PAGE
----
Many people hear the term “fiduciary duty” and think it only applies to business relationships. In fact, divorcing spouses owe a fiduciary duty to each other. This means they must deal with each other fairly in the division of their assets, even when the assets include cryptocurrency.
The Meaning of “Fiduciary Duty” in a Divorce
The law imposes a strict fiduciary responsibility upon divorcing spouses and requires them to follow the highest standard of good faith and fair dealing with each other the same as if they were in a business partnership. This means full disclosure of all assets.
When one party breaches that fiduciary duty by failing to disclose assets, the California Family Code gives the court several possible penalty options. The seriousness of the penalty depends on whether the failure to disclose was intentional or negligent, or whether it involved any fraud. This responsibility includes disclosing any investments in cryptocurrency.
Possible Legal Remedies for Breach of a Fiduciary Duty
Two examples of possible legal remedies/penalties the family law court may impose on spouses who breach their fiduciary duty to the other one during the divorce include:
- Divide the asset that was hidden and require the party who failed to disclose it to pay the attorneys’ fees and costs to the party who was injured due to the disclosure failure. Family Code §1101(g)
- Award 100 percent of the asset to the damaged spouse. Family Code §1101(h)
Cryptocurrency Breach of Fiduciary Duty During a Divorce: Marriage of DeSouza (2020) 54 Cal.App.5th 25
After the final order in a divorce case between Erica and Francis Desouza, Erica discovered Francis had withheld critical information about their investments in cryptocurrency and the purchase of Bitcoins. She sued Francis for the half of the Bitcoins that were community property and that were rightfully hers. The court found in favor of Erica, stating that Francis committed a series of transgressions surrounding his fiduciary duties. As a result, the Court ordered Francis to:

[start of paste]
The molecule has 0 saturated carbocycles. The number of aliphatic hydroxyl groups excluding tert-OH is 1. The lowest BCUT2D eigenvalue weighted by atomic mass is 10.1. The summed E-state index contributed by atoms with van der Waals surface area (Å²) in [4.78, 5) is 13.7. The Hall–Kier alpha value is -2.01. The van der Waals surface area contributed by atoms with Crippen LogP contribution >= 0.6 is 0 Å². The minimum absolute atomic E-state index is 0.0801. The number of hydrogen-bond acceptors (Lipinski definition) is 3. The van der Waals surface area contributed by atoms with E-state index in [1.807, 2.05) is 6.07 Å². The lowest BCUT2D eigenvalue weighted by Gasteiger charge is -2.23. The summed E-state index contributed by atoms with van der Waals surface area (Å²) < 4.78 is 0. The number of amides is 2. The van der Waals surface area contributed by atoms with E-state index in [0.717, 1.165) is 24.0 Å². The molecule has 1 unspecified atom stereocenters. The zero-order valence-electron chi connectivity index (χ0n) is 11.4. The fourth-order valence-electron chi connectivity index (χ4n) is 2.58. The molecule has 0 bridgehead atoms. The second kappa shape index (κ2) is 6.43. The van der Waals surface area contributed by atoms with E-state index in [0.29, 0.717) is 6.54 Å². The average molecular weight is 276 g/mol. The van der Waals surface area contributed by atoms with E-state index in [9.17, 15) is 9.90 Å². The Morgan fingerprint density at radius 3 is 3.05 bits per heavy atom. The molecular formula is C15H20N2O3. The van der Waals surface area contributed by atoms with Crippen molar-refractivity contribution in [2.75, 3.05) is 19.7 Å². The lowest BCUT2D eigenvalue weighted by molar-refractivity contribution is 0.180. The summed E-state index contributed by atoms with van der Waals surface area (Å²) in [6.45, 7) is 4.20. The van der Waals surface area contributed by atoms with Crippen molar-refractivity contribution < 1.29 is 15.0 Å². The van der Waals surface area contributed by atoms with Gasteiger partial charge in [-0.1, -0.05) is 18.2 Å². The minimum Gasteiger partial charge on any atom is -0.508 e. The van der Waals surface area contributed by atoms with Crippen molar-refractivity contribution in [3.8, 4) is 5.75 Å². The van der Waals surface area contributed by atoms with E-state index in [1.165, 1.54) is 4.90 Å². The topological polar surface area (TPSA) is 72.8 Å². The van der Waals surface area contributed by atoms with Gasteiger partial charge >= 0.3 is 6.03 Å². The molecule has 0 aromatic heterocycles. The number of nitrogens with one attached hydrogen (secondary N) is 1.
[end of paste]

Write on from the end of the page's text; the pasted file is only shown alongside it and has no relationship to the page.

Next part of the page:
- Transfer cash to Erica.
- Transfer half of the original Bitcoins to Erica along with an additional 249.445 Bitcoins.
- Transfer to her Bitcoin gold and Bitcoin cash.
- Pay Erica’s court fees.
Francis appealed and the Court of Appeals affirmed the trial court’s orders.
Collaborative Divorce and Cryptocurrency
In a Collaborative Divorce, there is a financial neutral whose role is to educate the spouse who may be less savvy about the couple’s financial situation. When it comes to Bitcoins, this includes:
- Informing the person that this is a digital currency and explaining how blockchain technology works.
- Explaining that digital currencies, like Bitcoins and Ethereum, can be converted to cash.
- Recommending they divide the cryptocurrency equally.
I recommend that both parties meet individually with a financial planner after the divorce is final. That planner can help the individual spouse plan on what to do next, whether to hold on to the digital currency or to liquidate it and put it into some other asset.